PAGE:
France and more than a dozen Western allies have condemned what they called a deployment of Russian mercenaries working for the controversial Wagner group in conflict-affected Mali, accusing Moscow of providing material support to fighters .
In a joint statement Thursday, the 15 countries – including Canada, Germany and the United Kingdom – said they “strongly condemn the deployment of mercenary troops on Malian territory.”
It was one of the first official recognitions by Western capitals that the deployment of combatants had begun in Mali after months of warnings to the government in Bamako. But the statement does not say that the presence of the shadow private military company in Mali would lead to a withdrawal of foreign forces deployed in the fight against armed groups in the region.
“This deployment can only further deteriorate the security situation in West Africa, lead to a worsening of the human rights situation in Mali. [and] threaten the agreement for peace and reconciliation in Mali, ”the countries said.
They added that they “deeply regret” the choice of the Malian authorities to use “already scarce public funds” to pay foreign mercenaries instead of supporting the country’s armed forces.
In a message to Moscow, the statement added: “We are aware of the involvement of the government of the Russian Federation in providing material support for the deployment of the Wagner group in Mali and call on Russia to return to behavior. responsible and constructive in the region. . “
The Russian government denies any connection to Wagner, but the group has reportedly been linked to Yevgeny Prigozhin, a businessman close to President Vladimir Putin. At the end of September, Russian Foreign Minister Sergei Lavrov said Mali had approached Russian private companies to bolster security in the country, but added that the Kremlin was not involved.
The Malian government has not commented on the latest developments.
“We are witnessing repeated air rotations with military transport planes belonging to the Russian army and installations at Bamako airport to allow the arrival of a significant number of mercenaries,” told the news agency. AFP press a French government source, who requested anonymity.
The source also said there had been frequent visits from Wagner’s cadres to Bamako and the activities of Russian geologists known for their association with Wagner.
The withdrawal of French troops
The other countries to co-signed Thursday’s statement were Belgium, the Czech Republic, Denmark, Estonia, Italy, Lithuania, the Netherlands, Norway, Portugal, Romania and Sweden.
The United States was not a signatory, but Secretary of State Antony Blinken last week warned Mali not to accept Wagner’s mercenaries, saying a deal would divert needed funds and further destabilize the country.
Experts said an agreement between the Malian army-led government and the private security company to hire mercenaries would increase Moscow’s influence while undermining French-led operations against armed groups operating in the country. and in the Sahel region at large.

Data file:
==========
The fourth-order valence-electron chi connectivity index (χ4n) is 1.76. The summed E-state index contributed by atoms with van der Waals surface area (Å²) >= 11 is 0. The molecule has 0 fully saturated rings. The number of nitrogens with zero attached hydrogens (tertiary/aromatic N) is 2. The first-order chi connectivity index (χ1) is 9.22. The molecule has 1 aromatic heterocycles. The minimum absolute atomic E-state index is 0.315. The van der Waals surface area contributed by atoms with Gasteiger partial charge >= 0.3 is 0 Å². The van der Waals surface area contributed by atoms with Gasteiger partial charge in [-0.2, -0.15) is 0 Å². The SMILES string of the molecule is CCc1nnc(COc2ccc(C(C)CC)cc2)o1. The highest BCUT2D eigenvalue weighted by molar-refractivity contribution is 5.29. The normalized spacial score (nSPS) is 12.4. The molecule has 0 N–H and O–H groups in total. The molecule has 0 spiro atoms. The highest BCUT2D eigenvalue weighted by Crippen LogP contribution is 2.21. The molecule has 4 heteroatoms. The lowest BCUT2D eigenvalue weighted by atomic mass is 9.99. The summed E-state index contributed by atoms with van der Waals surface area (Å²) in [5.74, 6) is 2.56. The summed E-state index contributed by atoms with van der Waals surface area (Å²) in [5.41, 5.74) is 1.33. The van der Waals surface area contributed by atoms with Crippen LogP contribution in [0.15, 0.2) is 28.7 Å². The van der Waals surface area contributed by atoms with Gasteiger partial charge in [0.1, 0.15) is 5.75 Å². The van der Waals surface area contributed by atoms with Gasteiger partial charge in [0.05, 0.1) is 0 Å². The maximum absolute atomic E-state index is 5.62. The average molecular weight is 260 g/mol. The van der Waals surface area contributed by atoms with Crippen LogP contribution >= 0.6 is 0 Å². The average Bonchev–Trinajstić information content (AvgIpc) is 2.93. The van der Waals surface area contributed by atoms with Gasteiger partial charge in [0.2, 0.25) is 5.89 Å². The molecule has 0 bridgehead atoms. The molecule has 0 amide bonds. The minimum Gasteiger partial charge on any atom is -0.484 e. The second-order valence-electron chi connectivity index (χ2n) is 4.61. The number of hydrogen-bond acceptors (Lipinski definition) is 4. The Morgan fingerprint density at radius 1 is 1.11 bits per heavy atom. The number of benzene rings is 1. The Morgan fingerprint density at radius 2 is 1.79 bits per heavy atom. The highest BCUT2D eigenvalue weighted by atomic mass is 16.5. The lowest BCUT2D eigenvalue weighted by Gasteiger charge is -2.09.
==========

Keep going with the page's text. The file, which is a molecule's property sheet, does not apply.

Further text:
French troops have been present in Mali since 2013, when they intervened to oust armed fighters from power in the north of the country. This operation was then extended to other countries with the aim of stabilizing the wider Sahel region which includes Chad, Niger, Burkina Faso and Mauritania.
Faced with a seemingly endless fight, French President Emmanuel Macron announced in July his intention to halve around 5,100 French troops on his Barkhane mission and to close French bases in northern Mali with the aim of launching a broader European effort.
The pullout came as anti-French sentiment has become very popular among Malians who accuse Paris of failing to contain the ever-increasing violence and of pursuing a hidden agenda in the country.
Malian officials, meanwhile, accused France of abandoning their country with its “unilateral” decision to withdraw its troops.
‘Do not abandon’
Relations between the two countries have deteriorated considerably following two military coups since August 2020, as well as after France decided to rethink its military operations in the region.
In May, Malian colonels who agreed to share power with civilians after overthrowing President Ibrahim Boubacar Keita in August 2020 arrested civilian politicians and regained control of the country.
Paris strongly denounced the latest takeover and urged the military leaders to ensure a minimum of transition. Even though the colonels have pledged to meet the 18-month calendar for the civilian transition, there are fears that the commitment to hold elections in February may collapse.
The French government source said Wagner’s deployment of troops was a “symptom” of the current authorities’ attitude towards the transition and showed that, rather than paving the way for civilian rule, they wanted to “stay in. square”.
The Wagner group has sparked controversy through its involvement in Syria, Libya, the Central African Republic and the conflict in eastern Ukraine. European Union ministers agreed to work out more sanctions against Wagner.
France has previously said any deployment of Wagner militias would be incompatible with the presence of French troops.
The statement from the 15 powers said on Thursday that they planned to remain engaged in Mali, saying that “we will not give up our efforts to meet the needs of the Malian people”.
“We consider that the decision of those responsible in Mali to bring mercenaries into the country is wrong and expressly regret it,” German Defense Minister Christine Lambrecht said in a tweet.